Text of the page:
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subway platform, Kista

 

Although one of the visions for Kista Science City is to promote growth and diversity in the area by providing opportunities for work and personal development for residents in the area, the actual process is slow and uncertain. One report, in discussing how to bring these two areas into a more united ABC town, actually suggested that the influx of new residents through gentrification and relocation of the existing citizens might resolve this problem. 

 

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inside the Electrum House

 

About the Electrum House

The Electrum House, opened in 1988, is a 6 story building which houses several research institutes, including the Interactive Institute, as well as the engineering, electronics departments of the technical university. It was developed using the triple helix model in innovations thinking,  a synergic model between municipality, education and business that encourages proximity of industry to local universities in order to connect newly graduated skilled workers with industry, and promotes entrepreneurship and marketability of university research projects.  

The building itself embodies architectural aspects of modernism.  Glass walls and façades and  large, open public areas encourage the flow of air, light, physical movement and little separation between the interior and exterior. In a building where research outcomes take the form of patents and industry products, outcomes based on privacy and non-divulgence of information, architecturally it is Panoptically conceived and designed. Although there are doors with codes to prevent easy passage into the offices, visually there little separation from public and private spaces. The offices are accessed using three of the elevators and stairways located at the two entrances and middle of the building. This offers many different vantage points for how both building and body can be monitored.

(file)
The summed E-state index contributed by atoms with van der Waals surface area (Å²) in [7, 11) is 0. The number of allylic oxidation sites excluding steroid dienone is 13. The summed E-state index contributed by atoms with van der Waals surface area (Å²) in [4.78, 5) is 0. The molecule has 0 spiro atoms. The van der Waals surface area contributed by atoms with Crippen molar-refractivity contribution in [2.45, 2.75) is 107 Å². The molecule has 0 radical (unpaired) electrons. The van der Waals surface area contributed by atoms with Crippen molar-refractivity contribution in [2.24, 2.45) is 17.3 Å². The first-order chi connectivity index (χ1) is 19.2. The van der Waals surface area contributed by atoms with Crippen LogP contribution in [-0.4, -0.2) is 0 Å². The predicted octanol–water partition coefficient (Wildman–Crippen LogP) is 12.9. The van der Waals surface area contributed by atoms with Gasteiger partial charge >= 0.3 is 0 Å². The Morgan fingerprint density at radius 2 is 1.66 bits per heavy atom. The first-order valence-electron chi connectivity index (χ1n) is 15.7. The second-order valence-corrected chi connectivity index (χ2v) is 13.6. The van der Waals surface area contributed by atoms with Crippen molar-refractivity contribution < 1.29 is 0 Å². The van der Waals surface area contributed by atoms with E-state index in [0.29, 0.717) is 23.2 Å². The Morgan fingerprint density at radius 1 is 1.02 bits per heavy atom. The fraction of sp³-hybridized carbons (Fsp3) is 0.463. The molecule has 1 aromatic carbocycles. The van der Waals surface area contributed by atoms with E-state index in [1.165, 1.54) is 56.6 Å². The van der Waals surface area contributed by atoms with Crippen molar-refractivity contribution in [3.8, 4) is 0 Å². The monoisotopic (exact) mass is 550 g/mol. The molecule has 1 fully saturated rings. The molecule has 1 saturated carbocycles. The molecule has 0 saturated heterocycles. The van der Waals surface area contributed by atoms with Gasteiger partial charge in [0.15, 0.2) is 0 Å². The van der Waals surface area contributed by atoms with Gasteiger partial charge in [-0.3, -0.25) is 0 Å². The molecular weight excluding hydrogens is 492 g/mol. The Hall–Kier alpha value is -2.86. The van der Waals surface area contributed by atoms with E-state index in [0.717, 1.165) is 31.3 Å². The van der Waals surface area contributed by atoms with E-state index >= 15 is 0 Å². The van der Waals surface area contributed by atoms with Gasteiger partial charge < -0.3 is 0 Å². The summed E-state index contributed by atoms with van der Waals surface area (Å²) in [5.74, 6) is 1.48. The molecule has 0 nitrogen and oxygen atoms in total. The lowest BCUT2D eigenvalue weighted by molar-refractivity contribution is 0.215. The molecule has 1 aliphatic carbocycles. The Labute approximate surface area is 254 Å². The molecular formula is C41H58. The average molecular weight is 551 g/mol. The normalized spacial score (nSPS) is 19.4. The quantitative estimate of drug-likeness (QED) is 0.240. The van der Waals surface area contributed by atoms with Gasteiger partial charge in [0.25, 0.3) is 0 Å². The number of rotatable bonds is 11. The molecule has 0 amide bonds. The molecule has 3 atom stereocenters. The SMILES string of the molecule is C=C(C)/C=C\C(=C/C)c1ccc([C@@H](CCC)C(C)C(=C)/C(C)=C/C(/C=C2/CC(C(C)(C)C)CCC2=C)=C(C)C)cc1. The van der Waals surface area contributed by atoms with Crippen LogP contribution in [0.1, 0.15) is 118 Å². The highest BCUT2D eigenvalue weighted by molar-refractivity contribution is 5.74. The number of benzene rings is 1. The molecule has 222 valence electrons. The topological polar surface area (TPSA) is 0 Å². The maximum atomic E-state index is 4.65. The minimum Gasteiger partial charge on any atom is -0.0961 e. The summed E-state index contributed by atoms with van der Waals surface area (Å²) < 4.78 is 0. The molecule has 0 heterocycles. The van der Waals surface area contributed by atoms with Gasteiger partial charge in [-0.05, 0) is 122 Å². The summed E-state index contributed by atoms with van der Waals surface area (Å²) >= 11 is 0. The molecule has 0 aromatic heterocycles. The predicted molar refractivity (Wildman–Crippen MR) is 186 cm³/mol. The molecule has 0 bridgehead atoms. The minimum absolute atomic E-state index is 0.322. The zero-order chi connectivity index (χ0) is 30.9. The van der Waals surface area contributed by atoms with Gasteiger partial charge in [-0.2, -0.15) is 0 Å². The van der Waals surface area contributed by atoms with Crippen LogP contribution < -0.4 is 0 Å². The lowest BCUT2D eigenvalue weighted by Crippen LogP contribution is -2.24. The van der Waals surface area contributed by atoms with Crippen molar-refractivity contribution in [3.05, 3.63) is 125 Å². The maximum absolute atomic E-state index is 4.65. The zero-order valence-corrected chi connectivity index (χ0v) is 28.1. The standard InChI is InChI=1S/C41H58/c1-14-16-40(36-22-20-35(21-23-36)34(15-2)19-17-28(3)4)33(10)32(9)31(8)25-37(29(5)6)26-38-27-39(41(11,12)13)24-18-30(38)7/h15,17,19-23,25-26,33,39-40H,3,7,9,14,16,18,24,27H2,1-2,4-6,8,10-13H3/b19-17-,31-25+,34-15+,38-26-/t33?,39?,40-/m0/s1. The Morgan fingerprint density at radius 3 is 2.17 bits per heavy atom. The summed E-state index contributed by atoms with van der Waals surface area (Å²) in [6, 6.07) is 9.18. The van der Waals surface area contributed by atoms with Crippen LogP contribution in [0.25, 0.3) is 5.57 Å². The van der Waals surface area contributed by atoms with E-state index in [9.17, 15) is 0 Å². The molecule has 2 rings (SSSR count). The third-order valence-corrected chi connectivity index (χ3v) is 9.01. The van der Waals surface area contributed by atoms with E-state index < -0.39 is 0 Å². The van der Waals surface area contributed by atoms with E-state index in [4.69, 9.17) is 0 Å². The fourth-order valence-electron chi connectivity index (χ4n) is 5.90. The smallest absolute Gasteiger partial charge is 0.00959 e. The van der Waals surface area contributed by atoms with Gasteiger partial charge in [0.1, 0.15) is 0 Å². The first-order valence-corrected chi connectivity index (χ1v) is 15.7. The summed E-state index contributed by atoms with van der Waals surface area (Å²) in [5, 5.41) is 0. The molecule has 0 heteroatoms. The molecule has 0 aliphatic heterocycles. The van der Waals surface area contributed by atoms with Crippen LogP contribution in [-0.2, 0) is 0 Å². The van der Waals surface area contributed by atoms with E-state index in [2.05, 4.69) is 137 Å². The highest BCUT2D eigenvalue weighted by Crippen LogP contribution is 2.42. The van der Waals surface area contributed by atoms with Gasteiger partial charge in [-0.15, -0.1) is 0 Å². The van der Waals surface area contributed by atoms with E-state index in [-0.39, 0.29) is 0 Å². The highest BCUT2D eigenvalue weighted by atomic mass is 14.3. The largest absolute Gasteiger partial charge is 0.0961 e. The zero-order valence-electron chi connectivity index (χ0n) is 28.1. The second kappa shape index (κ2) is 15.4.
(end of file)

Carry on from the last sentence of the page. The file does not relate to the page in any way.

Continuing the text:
To understand how to set up the video network, I first did an image study of The Electrum House, where I documented the thresholds between public and private spaces, ways of moving and being seen throughout the building as well as details of objects that filled the environment. This was  followed an exploration of an office building in ‘Second Life’ that had  ‘visited’ prior to arriving to Sweden. When I arrived at The Electrum House, I was immediately struck by the similarity in look and makeup of the building with this virtual building in Second Life.  I returned to Second Life and  photographed my avatar from different positions in relation to the building’s architecture. The Parasitic Video Network, installed throughout the Electrum House made a link between these two architectural spaces.

Link to extensive image research on Flickr